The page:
How to be a Successful Trend-Following Futures Trader

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When evaluating strategies for day trading, perhaps the most common theme you will encounter is “following the trend.” Being a trend-following trader is one of the easier ways to trade. It means that you take trades that fall in line with the more powerful, established trends in the market, while skipping the trades that don’t.

This approach is simpler than others, and can be less stressful as well. When there isn’t a clear trend, traders simply sit on the sidelines, not taking the risk of trading in unclear market conditions. Not everyone trades this way, but it’s safe to say that most traders do, and for good reason.

Some will tell you that you need to learn to “beat the crowd” to be successful, but this is simply not the case. Make no mistake: doing what nobody else is doing would have made you quite a lot of money if you were shorting at the top just before Covid-19 really hit. But if you were consistently going long from 2009-2020, you would have made a fortune as well. If you’re here to develop long-term, sustainable growth, it’s unwise to rely on a market collapsing type of trade, in an exceptional situation, for your success.

In this article, we’re going to take a look at how you can apply trend-following concepts to your futures trading for less stressful, and often more profitable results.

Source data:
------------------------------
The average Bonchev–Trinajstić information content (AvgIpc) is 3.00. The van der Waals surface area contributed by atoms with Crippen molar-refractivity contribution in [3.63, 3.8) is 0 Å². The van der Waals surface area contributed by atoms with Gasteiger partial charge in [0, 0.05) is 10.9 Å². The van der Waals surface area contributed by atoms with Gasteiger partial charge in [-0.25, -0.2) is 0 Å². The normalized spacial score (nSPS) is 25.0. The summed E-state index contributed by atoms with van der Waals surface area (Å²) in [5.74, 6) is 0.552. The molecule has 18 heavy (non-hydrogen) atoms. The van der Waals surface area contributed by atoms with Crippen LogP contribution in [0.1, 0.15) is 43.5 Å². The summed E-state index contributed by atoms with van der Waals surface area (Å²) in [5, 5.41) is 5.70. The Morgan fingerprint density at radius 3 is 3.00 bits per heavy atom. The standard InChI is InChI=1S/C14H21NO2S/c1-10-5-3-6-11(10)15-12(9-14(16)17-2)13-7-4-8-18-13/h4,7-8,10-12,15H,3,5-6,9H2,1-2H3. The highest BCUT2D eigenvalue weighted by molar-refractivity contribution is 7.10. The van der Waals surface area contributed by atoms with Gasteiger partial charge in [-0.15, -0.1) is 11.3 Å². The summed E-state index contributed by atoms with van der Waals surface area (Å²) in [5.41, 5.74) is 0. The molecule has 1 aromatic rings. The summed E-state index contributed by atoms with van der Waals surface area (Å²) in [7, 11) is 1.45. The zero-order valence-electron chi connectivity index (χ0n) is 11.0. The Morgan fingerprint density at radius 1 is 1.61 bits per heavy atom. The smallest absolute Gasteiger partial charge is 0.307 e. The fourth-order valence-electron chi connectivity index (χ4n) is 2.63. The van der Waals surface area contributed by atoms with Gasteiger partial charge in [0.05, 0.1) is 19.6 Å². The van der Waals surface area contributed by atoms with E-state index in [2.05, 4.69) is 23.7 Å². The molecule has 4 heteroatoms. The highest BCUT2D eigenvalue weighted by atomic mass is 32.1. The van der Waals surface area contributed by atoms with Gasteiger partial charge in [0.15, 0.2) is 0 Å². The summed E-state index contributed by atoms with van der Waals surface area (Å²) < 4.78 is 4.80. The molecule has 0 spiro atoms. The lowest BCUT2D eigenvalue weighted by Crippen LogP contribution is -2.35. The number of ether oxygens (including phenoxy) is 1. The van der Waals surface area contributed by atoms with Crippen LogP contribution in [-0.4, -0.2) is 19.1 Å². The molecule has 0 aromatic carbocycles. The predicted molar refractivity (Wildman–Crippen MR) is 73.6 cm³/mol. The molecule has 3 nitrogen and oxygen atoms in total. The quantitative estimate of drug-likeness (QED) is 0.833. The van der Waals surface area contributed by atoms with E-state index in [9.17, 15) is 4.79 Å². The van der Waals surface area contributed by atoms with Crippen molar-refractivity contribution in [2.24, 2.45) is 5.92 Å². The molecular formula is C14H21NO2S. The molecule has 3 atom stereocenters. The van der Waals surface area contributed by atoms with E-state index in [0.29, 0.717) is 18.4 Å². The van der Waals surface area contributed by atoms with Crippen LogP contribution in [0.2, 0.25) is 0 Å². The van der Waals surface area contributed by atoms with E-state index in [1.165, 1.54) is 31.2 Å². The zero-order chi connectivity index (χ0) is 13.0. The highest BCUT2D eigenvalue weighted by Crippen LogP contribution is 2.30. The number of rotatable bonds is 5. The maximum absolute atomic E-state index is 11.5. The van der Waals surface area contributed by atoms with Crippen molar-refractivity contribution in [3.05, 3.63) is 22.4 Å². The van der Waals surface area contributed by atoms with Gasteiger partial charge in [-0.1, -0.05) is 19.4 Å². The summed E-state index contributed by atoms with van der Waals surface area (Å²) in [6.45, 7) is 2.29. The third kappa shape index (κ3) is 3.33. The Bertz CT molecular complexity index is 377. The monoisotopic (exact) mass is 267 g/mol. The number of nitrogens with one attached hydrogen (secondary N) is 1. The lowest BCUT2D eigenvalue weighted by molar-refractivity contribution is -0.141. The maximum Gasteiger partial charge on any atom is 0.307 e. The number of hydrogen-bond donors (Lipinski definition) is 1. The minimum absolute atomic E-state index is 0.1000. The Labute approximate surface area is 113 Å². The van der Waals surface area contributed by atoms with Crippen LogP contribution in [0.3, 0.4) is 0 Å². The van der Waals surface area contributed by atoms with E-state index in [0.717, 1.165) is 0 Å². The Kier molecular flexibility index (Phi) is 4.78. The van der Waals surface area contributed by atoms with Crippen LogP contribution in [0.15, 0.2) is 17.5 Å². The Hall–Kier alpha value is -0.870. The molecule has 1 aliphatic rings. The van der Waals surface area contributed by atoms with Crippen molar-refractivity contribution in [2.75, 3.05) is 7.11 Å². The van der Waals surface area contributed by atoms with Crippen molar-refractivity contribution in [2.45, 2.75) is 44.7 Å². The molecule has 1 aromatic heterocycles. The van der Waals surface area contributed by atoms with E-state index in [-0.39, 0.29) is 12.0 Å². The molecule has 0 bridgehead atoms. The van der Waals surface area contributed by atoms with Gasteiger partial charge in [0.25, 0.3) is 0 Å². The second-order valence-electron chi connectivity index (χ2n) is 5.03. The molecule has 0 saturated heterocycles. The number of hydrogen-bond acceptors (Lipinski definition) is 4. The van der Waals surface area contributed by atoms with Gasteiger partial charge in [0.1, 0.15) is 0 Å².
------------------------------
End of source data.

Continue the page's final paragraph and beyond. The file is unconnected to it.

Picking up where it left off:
A Quick Lesson From The Big Short and the 2008 Housing Market Collapse

Successful traders understand that markets can sometimes be quite unpredictable. If you’ve watched The Big Short, you caught a glimpse of how the market can behave irrationally, in favor of continuing its long-term trend.

Even though Michael Burry (played by Matthew McConaughey) was correct in his assessment that the housing market would collapse to correct itself, it didn’t happen right when he placed his trades. In fact, even when the market began to fail, the price of his credit default swaps were still not making any profit. This would go on for several months, costing him and other traders millions in fees, as the market continued to go up against their position.

Why did this happen, even if several people correctly determined that the market was extremely overpriced?

The reason is that the the market had been bullish for over 15 years at that point. The trend had clearly been established, and was simply continuing as it had been.

When a trend is so powerful that it’s been going on for decades, it doesn’t stop the moment something is wrong. It often continues in the same direction for much longer. Then, when months or years of overbuying or overselling have accumulated, a massive correction appears, to the novice trader, to happen overnight.

Millions of traders and investors had piled on profits month after month, year after year, pushing prices higher and keeping the trend going. In the movie, and likely in real life as well, some people working with mortgages even bragged about how easily the money was coming in.

So what’s the lesson?

Credit default swaps and other complex options trades are not the focus of this article. And I’m not saying that you need to join the banks in committing fraud at the expense of the American consumer, either.